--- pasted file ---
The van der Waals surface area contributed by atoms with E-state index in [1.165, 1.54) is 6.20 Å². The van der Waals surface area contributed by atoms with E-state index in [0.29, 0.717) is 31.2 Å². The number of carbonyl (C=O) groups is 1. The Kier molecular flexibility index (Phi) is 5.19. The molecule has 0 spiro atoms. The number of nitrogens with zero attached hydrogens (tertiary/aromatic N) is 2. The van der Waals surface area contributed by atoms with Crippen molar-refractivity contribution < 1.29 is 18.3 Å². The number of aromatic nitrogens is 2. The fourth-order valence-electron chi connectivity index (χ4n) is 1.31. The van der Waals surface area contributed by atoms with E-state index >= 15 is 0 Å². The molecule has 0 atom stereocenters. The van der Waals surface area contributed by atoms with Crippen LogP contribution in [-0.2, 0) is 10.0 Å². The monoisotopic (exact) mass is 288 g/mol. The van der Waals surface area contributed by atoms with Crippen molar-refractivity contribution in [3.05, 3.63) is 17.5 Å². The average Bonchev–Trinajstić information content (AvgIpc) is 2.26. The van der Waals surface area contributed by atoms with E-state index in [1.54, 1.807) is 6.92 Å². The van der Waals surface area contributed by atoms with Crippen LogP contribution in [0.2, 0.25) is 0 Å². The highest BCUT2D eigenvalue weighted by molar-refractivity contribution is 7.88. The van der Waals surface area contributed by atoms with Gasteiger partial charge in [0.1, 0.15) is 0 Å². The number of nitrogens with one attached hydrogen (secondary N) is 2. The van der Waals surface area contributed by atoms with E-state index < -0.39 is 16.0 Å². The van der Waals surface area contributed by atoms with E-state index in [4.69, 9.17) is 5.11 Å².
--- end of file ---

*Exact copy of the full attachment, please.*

The van der Waals surface area contributed by atoms with E-state index in [1.165, 1.54) is 6.20 Å². The van der Waals surface area contributed by atoms with E-state index in [0.29, 0.717) is 31.2 Å². The number of carbonyl (C=O) groups is 1. The Kier molecular flexibility index (Phi) is 5.19. The molecule has 0 spiro atoms. The number of nitrogens with zero attached hydrogens (tertiary/aromatic N) is 2. The van der Waals surface area contributed by atoms with Crippen molar-refractivity contribution < 1.29 is 18.3 Å². The number of aromatic nitrogens is 2. The fourth-order valence-electron chi connectivity index (χ4n) is 1.31. The van der Waals surface area contributed by atoms with E-state index >= 15 is 0 Å². The molecule has 0 atom stereocenters. The van der Waals surface area contributed by atoms with Crippen LogP contribution in [-0.2, 0) is 10.0 Å². The monoisotopic (exact) mass is 288 g/mol. The van der Waals surface area contributed by atoms with Crippen molar-refractivity contribution in [3.05, 3.63) is 17.5 Å². The average Bonchev–Trinajstić information content (AvgIpc) is 2.26. The van der Waals surface area contributed by atoms with E-state index in [1.54, 1.807) is 6.92 Å². The van der Waals surface area contributed by atoms with Crippen LogP contribution in [0.2, 0.25) is 0 Å². The highest BCUT2D eigenvalue weighted by molar-refractivity contribution is 7.88. The van der Waals surface area contributed by atoms with Gasteiger partial charge in [0.1, 0.15) is 0 Å². The number of nitrogens with one attached hydrogen (secondary N) is 2. The van der Waals surface area contributed by atoms with E-state index < -0.39 is 16.0 Å². The van der Waals surface area contributed by atoms with E-state index in [4.69, 9.17) is 5.11 Å².